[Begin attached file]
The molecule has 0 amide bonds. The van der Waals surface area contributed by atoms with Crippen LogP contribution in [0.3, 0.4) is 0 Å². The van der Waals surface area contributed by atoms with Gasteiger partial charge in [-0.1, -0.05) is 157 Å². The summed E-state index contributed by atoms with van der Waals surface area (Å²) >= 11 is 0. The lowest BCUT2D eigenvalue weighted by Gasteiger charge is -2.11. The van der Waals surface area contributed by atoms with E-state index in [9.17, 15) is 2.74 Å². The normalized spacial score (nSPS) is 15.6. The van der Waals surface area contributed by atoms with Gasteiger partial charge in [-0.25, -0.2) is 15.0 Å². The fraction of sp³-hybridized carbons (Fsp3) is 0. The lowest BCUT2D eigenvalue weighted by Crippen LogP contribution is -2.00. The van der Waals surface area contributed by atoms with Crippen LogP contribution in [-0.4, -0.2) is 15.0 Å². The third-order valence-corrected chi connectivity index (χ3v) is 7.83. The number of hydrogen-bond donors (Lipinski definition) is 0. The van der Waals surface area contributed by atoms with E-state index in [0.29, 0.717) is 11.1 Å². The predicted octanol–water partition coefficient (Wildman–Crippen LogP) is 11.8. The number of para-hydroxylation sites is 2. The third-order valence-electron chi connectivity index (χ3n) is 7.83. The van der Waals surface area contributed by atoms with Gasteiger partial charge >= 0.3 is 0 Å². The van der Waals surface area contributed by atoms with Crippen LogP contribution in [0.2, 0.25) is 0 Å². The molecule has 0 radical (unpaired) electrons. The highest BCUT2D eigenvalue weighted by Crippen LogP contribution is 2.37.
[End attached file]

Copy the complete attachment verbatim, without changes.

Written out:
The molecule has 0 amide bonds. The van der Waals surface area contributed by atoms with Crippen LogP contribution in [0.3, 0.4) is 0 Å². The van der Waals surface area contributed by atoms with Gasteiger partial charge in [-0.1, -0.05) is 157 Å². The summed E-state index contributed by atoms with van der Waals surface area (Å²) >= 11 is 0. The lowest BCUT2D eigenvalue weighted by Gasteiger charge is -2.11. The van der Waals surface area contributed by atoms with E-state index in [9.17, 15) is 2.74 Å². The normalized spacial score (nSPS) is 15.6. The van der Waals surface area contributed by atoms with Gasteiger partial charge in [-0.25, -0.2) is 15.0 Å². The fraction of sp³-hybridized carbons (Fsp3) is 0. The lowest BCUT2D eigenvalue weighted by Crippen LogP contribution is -2.00. The van der Waals surface area contributed by atoms with Crippen LogP contribution in [-0.4, -0.2) is 15.0 Å². The third-order valence-corrected chi connectivity index (χ3v) is 7.83. The number of hydrogen-bond donors (Lipinski definition) is 0. The van der Waals surface area contributed by atoms with E-state index in [0.29, 0.717) is 11.1 Å². The predicted octanol–water partition coefficient (Wildman–Crippen LogP) is 11.8. The number of para-hydroxylation sites is 2. The third-order valence-electron chi connectivity index (χ3n) is 7.83. The van der Waals surface area contributed by atoms with Gasteiger partial charge >= 0.3 is 0 Å². The van der Waals surface area contributed by atoms with Crippen LogP contribution in [0.2, 0.25) is 0 Å². The molecule has 0 radical (unpaired) electrons. The highest BCUT2D eigenvalue weighted by Crippen LogP contribution is 2.37.